European car imports endanger US national security

European car imports endanger US national security

The EU has threatened retaliation if Donald Trump imposes punitive import tariffs on European cars, based on the findings of an investigation into whether they pose a threat to US national security. The Financial Times reports in its article EU threatens retaliation if US imposes punitive car tariffs that Margaritis Schinas, European Commission spokesperson, said Brussels was aware that the US commerce department had concluded its probe and handed its findings to President Trump.

“Were this report to translate into actions detrimental to European exports, the European Commission would react in a swift and adequate manner,” he told reporters on Monday.

Mr Schinas said the report had not been made public and he refused to speculate on its contents.

But German chancellor Angela Merkel’s spokesman Steffen Seibert said: “From what we’ve heard, [it] does conclude that European car imports constitute a threat to US national security.”

He called for the issue to be resolved through negotiations, saying “that is in our view the right way”, referring to ongoing trade talks between the US and European Commission.

Wilbur Ross, the US commerce secretary, on Sunday submitted his recommendations to Mr Trump, who now has 90 days to decide whether to act on the findings. The US president has previously threatened levies of as much as 25 per cent on foreign-made vehicles.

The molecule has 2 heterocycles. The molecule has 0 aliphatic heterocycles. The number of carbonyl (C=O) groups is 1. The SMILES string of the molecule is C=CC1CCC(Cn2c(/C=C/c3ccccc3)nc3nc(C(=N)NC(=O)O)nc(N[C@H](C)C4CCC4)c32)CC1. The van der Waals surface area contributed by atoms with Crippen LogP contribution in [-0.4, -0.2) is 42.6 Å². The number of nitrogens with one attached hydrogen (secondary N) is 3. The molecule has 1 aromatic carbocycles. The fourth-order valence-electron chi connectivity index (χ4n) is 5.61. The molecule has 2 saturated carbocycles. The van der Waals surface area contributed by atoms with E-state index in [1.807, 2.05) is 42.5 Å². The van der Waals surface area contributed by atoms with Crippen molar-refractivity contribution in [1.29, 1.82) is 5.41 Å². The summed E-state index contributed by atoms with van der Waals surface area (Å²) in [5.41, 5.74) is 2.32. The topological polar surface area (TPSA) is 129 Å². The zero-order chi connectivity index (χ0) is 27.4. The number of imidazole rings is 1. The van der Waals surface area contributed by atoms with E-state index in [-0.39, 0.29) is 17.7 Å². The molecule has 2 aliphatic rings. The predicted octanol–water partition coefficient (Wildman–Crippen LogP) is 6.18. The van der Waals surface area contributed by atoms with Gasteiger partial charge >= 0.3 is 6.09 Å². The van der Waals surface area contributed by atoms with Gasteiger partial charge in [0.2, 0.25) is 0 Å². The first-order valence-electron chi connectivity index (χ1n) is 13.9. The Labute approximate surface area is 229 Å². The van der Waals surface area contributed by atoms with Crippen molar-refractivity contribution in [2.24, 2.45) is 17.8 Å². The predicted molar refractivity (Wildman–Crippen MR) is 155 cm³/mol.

If Mr Trump acts on this threat, Germany’s car industry would be the main casualty. A report last week by the influential Ifo institute in Munich said German car exports to the US would halve long-term if 25 per cent import tariffs were imposed.

“These tariffs would reduce total German car exports by 7.7 per cent, or by €18.4bn,” said Gabriel Felbermayr, head of Ifo’s centre for foreign trade, adding that value creation in the German car industry would fall by €7bn, or about 5 per cent. About 60 per cent of the total damage inflicted on the European car industry by such tariffs would be felt by Germany, Mr Felbermayr said.

Ms Merkel addressed the issue in a speech at the Munich Security Conference on Saturday. The chancellor said many of the German cars sold in the American market were actually built in factories in the US, noting that BMW’s largest plant was not in Bavaria, its home, but in Spartanburg, South Carolina.

“If such cars . . . are suddenly a threat to US national security then I find that shocking,” she said.

Mr Trump has threatened tariffs on EU cars before, but backed off after talks with European Commission president Jean-Claude Juncker in Washington in July. The two agreed to discuss how to reduce tariffs and other trade barriers relating to industrial goods other than cars, and to mount a joint push to reform the World Trade Organization. The deal between the two put car tariffs on hold while talks on a trade agreement proceeded. But progress on such an accord has been slow.

On Monday Mr Schinas said the commission was “committed to the implementation of a positive trade agenda”, as agreed by Mr Trump and Mr Juncker last year. “We agreed that both the EU and the US would refrain from taking any measures that would go against both the letter and the spirit of the joint statement,” he said. “President Juncker trusts President Trump’s word. The EU will stick to its word as long the US does the same.

But the EU is preparing retaliatory tariffs totalling €20bn of US goods if Mr Trump acts on his threat. The BDI, the main German business lobby organisation, called on the US commerce department’s report to be published quickly “so as not to increase companies’ uncertainty even further”. “There is no way that car imports endanger the US’s national security,” it said. The organisation called on Mr Trump “to stick to the current laws of trade” and refrain from introducing tariffs or quotas.

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